Five Things We Liked This Week – 12/08/22

Further Listening:

5. Float Away With Little Mazarn

Although both members are originally from Dallas, it was in Austin that Little Mazarn came to be, in fact, they can be more precise, it was at the cities, “legendary dive”, Hole In The Wall. Located near The University Of Texas, the venue has hosted everyone from Townes Van Zandt to Lucinda Williams, and is described by Little Mazarn’s Lindsey Verrill as, “sweetly frozen in time”. It was there Lindsey, and bandmate Jeff Johnston started playing, “droney space versions of folk songs”, and eventually formed Little Mazarn. After years on the road not feeling like they really belonged in any place, the band, like all of us, suddenly found themselves spending a lot more time at home in the Spring of 2020. The experiences triggered a reawakening for Litte Mazarn, a moment of reconnection with their home state, and the inspiration for their upcoming album, Texas River Song, the title track of which they shared this week.

Texas River Song is a reflection of a year where, for Lindsey, life on the road was swapped for life on the river, “the rivers soaked up the burden of my sorrow and loss. I watched ospreys and bald eagles catch fish…time on the river has no meaning. The return to the outside world feels like a far away appointment you know you’re going to be late for anyways”. Returning to the studio the songs came out like a love letter to the sites and sounds of Texas, the title track is a public domain song of unknown, but unquestionably Texan, origins. Texas River Song is delightfully stripped back at first, Lindsey accompanied just by her banjo and a chorus of insects in the background, taking their moment to shine as the featured backing vocalists. While the track remains even-paced throughout, it does ebb and swell like the titular river, its six meandering minutes seeing brief flourishes of double bass, piano and a particularly triumphant trumpet section. Lindsey has spoken of feeling like a rootless musician belonging to nowhere, yet without planning it she found belonging was there beneath her feet, as she puts it, “I am a Texas musician simply by not trying to be anyone else or go anywhere else”. That sense of truthfulness has resulted in an album that will resonate not just in the Lone Star State but with anyone searching to find their home.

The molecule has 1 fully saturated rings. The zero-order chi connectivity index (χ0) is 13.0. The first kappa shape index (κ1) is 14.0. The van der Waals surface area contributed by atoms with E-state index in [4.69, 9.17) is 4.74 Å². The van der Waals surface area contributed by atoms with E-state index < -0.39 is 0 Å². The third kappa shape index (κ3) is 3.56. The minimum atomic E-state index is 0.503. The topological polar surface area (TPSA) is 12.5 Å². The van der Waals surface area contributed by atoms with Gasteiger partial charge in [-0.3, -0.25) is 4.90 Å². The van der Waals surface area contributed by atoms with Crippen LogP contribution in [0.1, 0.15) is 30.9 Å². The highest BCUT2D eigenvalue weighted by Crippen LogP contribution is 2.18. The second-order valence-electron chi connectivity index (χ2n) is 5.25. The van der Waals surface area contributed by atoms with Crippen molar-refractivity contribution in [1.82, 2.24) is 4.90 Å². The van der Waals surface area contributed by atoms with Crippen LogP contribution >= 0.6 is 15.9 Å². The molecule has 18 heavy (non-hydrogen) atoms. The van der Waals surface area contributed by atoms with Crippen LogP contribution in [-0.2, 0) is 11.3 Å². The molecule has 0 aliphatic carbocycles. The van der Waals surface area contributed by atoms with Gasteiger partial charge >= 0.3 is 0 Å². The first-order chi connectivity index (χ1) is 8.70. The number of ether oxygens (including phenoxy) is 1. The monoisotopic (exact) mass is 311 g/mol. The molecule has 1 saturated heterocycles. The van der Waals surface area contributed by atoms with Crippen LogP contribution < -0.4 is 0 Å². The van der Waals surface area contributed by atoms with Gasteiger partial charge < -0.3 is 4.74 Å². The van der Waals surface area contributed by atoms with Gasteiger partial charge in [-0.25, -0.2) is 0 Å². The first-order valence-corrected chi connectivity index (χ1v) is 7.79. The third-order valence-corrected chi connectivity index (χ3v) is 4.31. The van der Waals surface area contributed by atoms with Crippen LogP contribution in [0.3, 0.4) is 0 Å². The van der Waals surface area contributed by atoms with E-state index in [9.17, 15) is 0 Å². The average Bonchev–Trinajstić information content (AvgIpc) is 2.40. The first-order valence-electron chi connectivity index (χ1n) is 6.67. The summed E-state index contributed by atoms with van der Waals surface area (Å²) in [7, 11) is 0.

Texas River Song is out August 19th via Dear Life Records. For more information on Little Mazarn visit https://www.littlemazarn.net/.

4. Ainsley Farrell Is Not A Food Group

Ainsley Farrell is something of a rarity in the music world, a musician who moved to Australia rather than away from it. Based in Sydney, Ainsley came to the world’s attention with her 2018 EP, Dark Hours, which saw her invited to play at SXSW, garnered radio play across Australia and led to support slots with the likes of Julia Jacklin, Stell Donnelly and Nadia Reid. With a new album, Dirt, set for release at the start of next year, this week Ainsley shared the second track from it, her new single Buffet.

Discussing the track, Ainsley explains it came from a place, “of feeling angry, powerless and minimized after a few different experiences where men thought they could violate my space and then just go about their day”. Ainsley saves particular scorn for one event when “an old man hit on me at a buffet by comparing me to the food”. Musically, Buffet is a smouldering bass-heavy track, all low-slung Babehoven-like guitars and Ainsley’s crushing, swooping vocals that hit the middle ground of Anna Calvi and Squirrel Flower. There’s a sense throughout of Ainsley sharing both her anger and the strength she’s found in processing the events that led to it, “singing this song helps me take back my power and stand up to them when I wasn’t able to at the time”. Buffet feels like a real moment for Ainsley, a songwriter who feels on the cusp of a breakthrough and is more than ready for whatever chances come her way.

Buffet is out now. For more information on Ainsley Farrell visit https://linktr.ee/ainsleyfarrell.

3. You Need Ylayali In Your Life

Best known as the drummer in Free Cake For Every Creature and 2nd Grade, Ylayali is the recording project of Francis Lyons. With three albums in the last three years, and countless others released over the last decade and often now impossible to find outside of a few cassettes and obscure indie websites, discovering Ylayali is like discovering a treasure chest of music to explore. Teaming up with Dear Life Records, next month will see Francis release his later offering, Separation, and this week he shared the latest track from it, He Needs Me.